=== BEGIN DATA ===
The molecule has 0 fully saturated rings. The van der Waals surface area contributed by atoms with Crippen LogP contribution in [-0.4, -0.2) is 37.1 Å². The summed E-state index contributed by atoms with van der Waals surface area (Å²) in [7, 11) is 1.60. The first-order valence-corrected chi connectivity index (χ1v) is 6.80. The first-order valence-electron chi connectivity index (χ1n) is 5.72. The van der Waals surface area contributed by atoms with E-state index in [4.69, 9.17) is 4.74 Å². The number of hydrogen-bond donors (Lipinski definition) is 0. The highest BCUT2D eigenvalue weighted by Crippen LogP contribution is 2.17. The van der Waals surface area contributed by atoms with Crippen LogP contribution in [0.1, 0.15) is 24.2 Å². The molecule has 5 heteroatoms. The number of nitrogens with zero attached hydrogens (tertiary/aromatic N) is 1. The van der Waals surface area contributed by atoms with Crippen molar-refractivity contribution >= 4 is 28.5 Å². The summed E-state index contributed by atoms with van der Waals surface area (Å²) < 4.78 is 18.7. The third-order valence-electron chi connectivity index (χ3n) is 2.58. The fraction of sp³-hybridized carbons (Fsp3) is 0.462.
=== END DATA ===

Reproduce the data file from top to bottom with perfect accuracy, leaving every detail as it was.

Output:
The molecule has 0 fully saturated rings. The van der Waals surface area contributed by atoms with Crippen LogP contribution in [-0.4, -0.2) is 37.1 Å². The summed E-state index contributed by atoms with van der Waals surface area (Å²) in [7, 11) is 1.60. The first-order valence-corrected chi connectivity index (χ1v) is 6.80. The first-order valence-electron chi connectivity index (χ1n) is 5.72. The van der Waals surface area contributed by atoms with E-state index in [4.69, 9.17) is 4.74 Å². The number of hydrogen-bond donors (Lipinski definition) is 0. The highest BCUT2D eigenvalue weighted by Crippen LogP contribution is 2.17. The van der Waals surface area contributed by atoms with Crippen LogP contribution in [0.1, 0.15) is 24.2 Å². The molecule has 5 heteroatoms. The number of nitrogens with zero attached hydrogens (tertiary/aromatic N) is 1. The van der Waals surface area contributed by atoms with Crippen molar-refractivity contribution >= 4 is 28.5 Å². The summed E-state index contributed by atoms with van der Waals surface area (Å²) < 4.78 is 18.7. The third-order valence-electron chi connectivity index (χ3n) is 2.58. The fraction of sp³-hybridized carbons (Fsp3) is 0.462.